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A few weeks back we talked about how to price your self-published paperback book, and as we discussed it in the Midnight Publishing office, the staff began to ponder…we never actually talked about whether you should print a paperback book or not for a particular manuscript. In the days of digital technology, e-books, tablet reading devices and Kindle Direct Publishing (to name one distribution platform), paperback for indie authors was the one “as yet unconquered” land for self-published authors everywhere until about four years ago, when Amazon-owned print-on-demand company CreateSpace built traction and changed the playing field for indies everywhere.

So. You can now print paperbacks of your self-published books following a relatively easy format with CreateSpace or other printers such as Ingram Spark’s Lightning Source and Book Baby. This fact alone is incredible and revolutionary for indie authors everywhere, and has spawned hundreds of self-publishing platforms and services to better serve your indie author needs (but we all know you want Midnight Publishing to help. Go on, give us a call today!).

However, the question remains: Do you need to pursue a paperback version?

When deciding whether it’s necessary or in your best interest to print paperback versions of your book, a few factors should come into play—ones that Midnight Publishing’s self-publishing experts will now share with you:

Here are 2 critical points to consider before #selfpublishing your next paperback #book. Share on X

Length:

The length of your book is a huge factor in deciding whether to pursue paperback versions of a book or not. Essentially, you must keep in mind that materials cost money. Paper, ink, covers, shipping—all increase the base cost per book with a printer like CreateSpace. Thus, if you’ve written a short story that’s around 20,000 words long, you’ve got a conundrum: the base price of the materials will be at least five dollars a book, and that’s if you make no return. But if you want to make a profit of a dollar per book, that means that potential readers are already looking at paying six or more dollars for a story that’s barely eighty pages long.

Most paperbacks found in bookstores and Walmart (which have about the same quality as you can expect with a CreateSpace-printed book) are $8.99 or even less, and those are for full novels—80,000 words or more. Short stories and novellas under 50,000 words as paperbacks are not a good choice for mass distribution, unless you have a huge fan base and a lot of interested readers willing to fork over the cash.

The same goes for lengthy books—a 250,000-word book is going to be around 1,000 pages long. That’s huge; the base fee for such a book will be at least 15 dollars. So if you want to make any profit at all, you’re asking for nearly 20 dollars for a paperback book. The same concept applies: a dedicated fan base means they’ll buy it, but if you’re a new author just building your platform and prices need to be low with high reader-perceived value, then your paperback will need to sit pretty at around 60,000 to 100,000 words. (There’s a reason why traditional publishers have strict word count constraints—a lot of it has to do with printing costs and not necessarily the storyline).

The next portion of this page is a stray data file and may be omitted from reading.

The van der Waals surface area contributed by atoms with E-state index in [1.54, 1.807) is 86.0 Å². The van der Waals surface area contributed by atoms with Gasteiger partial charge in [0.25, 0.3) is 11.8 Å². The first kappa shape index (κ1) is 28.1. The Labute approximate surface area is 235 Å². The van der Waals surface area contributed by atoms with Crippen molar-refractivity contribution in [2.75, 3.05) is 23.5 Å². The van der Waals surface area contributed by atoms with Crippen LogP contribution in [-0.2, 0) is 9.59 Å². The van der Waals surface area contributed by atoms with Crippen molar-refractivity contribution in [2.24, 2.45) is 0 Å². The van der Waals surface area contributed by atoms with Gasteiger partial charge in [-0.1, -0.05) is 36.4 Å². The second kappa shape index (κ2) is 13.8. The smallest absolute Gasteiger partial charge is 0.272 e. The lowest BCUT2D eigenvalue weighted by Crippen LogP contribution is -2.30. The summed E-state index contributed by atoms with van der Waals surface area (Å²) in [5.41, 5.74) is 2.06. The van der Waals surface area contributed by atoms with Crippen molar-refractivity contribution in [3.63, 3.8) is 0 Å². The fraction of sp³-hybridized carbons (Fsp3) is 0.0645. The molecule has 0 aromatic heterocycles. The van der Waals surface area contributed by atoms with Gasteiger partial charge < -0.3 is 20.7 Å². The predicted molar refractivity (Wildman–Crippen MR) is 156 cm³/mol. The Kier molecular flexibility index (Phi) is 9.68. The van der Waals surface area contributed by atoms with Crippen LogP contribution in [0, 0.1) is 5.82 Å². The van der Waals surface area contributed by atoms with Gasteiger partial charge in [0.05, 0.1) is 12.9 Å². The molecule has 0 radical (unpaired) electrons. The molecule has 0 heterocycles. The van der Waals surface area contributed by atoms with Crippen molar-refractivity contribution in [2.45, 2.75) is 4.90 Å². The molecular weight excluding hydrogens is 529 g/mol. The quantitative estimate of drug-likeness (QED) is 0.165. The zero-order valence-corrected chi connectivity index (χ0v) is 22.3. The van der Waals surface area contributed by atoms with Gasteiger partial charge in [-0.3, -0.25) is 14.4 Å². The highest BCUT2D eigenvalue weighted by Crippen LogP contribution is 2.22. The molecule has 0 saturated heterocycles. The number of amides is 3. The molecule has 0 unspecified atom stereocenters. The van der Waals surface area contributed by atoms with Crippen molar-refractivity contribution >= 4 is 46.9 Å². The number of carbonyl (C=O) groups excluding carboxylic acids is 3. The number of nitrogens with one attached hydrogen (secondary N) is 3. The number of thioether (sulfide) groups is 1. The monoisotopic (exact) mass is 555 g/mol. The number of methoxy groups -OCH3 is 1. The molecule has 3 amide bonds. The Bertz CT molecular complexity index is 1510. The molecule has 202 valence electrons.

Genre:

Another huge factor (and probably the second-most important only to “length”) is the genre your book is in. There are a couple of factors to consider here:

  • Is it a kids’ book?

    If so, will it have graphics? How much does an illustrator cost? How much does it cost to print the book with high-quality graphics and colors? Usually with kids’ books, you do need a paperback version, and a hardcover—otherwise kids may destroy them. That increases the price, but printers have recently been offering unique book dimensions, high-quality graphic designs and hardcover options for doable prices. It’ll take considerable research, though.

  • Is it erotica/romance?

    If so, will your readers want to read such a book “out in the open?” Is it going to have a cover with a man’s naked, muscled torso on the front? Is it in the same realm as Fifty Shades of Grey in regards to description (or even more explicit)? Then consider just going with digital e-books. Erotica and romance readers are notorious for being avid fans, so it would honestly be a better use of your time and resources to spend money on formatting the second installment of an e-book erotica series than to bother with paperback versions.

  • Is it literary fiction, fantasy or a book of poems?

    Individuals drawn to these genres tend to appreciate the feel of a paperback book in their hands—in fact, Midnight Publishing has run into dozens of readers who’ve told us they wouldn’t even read a book in these genres unless they had a paperback version. So if your book falls into these categories (and hits the desired word count), you should definitely consider paperback versions.

Next time we’ll address our continued tips on whether a self-published author should pursue paperback versions or not. Until then, contact Midnight Publishing with any questions, comments, or for a free editing sample of your first 1,000 words! We’d love to help prepare your book or content for publishing, in whatever medium you choose. Midnight Publishing: trusted with over five million words since our inception.